I can go YouTube now or any one of hundreds of sites on the Internet and you can find a plethora of exercises. In my estimation that is a big part of the problem we have in athletic development. It is so much more than the exercises. I see training programs built around exercises, in some cases the more exotic and bizarre the exercise the better. That is putting the cart before the horse. Don't get me wrong I love playing with new exercses, tinkering, seeing if I can improve what I have been doing, maybe find a better tool. Before I add a new exercise to my toolbox I test and prototype type extensively. It is not a frivolous process. That being said, the selection of the exercise is one of the last steps in the whole process. The exercises are determined by the demands of the sport, the position or the event, the characteristics of the athlete and the pattern of injury in the sport, it is no more complicated than that. Be specific and make the exercise fit what you want to accomplish in that cycle of training and that particular workout.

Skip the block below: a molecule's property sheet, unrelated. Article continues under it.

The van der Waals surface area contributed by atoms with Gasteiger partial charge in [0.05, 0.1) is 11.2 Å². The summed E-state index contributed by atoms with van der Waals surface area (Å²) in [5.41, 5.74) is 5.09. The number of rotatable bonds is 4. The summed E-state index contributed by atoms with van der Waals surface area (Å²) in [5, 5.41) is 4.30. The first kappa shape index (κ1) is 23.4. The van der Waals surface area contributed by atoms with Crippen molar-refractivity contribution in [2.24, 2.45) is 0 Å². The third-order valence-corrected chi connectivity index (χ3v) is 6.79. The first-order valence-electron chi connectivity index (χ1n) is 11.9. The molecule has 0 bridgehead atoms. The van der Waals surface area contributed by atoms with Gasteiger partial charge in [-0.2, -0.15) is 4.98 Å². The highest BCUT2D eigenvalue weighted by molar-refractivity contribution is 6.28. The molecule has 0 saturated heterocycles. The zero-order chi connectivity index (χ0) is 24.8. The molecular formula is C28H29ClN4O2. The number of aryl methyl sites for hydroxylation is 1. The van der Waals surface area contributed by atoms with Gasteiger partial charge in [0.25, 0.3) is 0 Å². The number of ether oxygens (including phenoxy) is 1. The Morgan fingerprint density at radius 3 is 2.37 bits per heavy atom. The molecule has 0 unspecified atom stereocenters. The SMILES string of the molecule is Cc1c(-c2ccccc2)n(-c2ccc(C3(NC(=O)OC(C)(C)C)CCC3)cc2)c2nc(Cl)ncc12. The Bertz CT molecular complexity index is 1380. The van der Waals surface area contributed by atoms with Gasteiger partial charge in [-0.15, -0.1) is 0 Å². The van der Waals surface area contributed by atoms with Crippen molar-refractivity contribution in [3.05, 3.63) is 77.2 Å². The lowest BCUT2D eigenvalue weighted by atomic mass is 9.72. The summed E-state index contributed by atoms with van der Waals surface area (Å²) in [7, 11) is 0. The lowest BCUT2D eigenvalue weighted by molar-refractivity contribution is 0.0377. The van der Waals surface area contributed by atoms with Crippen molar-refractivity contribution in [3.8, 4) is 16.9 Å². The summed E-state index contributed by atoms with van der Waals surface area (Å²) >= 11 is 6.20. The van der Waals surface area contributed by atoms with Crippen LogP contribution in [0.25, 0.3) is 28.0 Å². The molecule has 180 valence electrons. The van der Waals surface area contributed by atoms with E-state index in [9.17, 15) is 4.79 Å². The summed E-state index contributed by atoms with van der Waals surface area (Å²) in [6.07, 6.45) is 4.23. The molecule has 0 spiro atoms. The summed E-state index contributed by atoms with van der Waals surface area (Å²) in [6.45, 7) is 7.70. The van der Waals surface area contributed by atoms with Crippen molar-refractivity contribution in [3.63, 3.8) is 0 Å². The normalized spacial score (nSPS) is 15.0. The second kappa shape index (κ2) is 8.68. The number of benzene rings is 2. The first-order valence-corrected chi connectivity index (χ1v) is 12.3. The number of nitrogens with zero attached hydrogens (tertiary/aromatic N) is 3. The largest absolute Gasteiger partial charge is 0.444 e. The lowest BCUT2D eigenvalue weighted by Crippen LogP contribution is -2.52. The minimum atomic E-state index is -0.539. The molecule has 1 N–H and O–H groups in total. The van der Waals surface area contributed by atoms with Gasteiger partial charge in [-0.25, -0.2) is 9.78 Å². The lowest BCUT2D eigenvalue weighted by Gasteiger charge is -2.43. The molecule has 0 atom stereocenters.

After 42 years of coaching the number of exercises in my toolbox is huge, but in point of fact when it comes down to the actual workouts the selection is very narrow and directed. I know there are there are no magic exercises but I do know there some basic remedial exercises that I use to start each session that allow me to assess the athlete’s readiness for training and to tune up the nervous system. At that point become a skilled craftsmen, go to the toolbox and select the appropriate tools (exercises) for the task at hand. Certainly less is more. A few well-chosen exercises will that are measurable and manageable will get the job done. You don’t need eight exercises when two or three will do. Focus on the absolute need to do exercises and leave the nice to do exercises in the toolbox. Shift the focus from the exercise to the task at hand. Make the exercise fit the athlete not the other way around.You don't need to entertain them you need to coach them.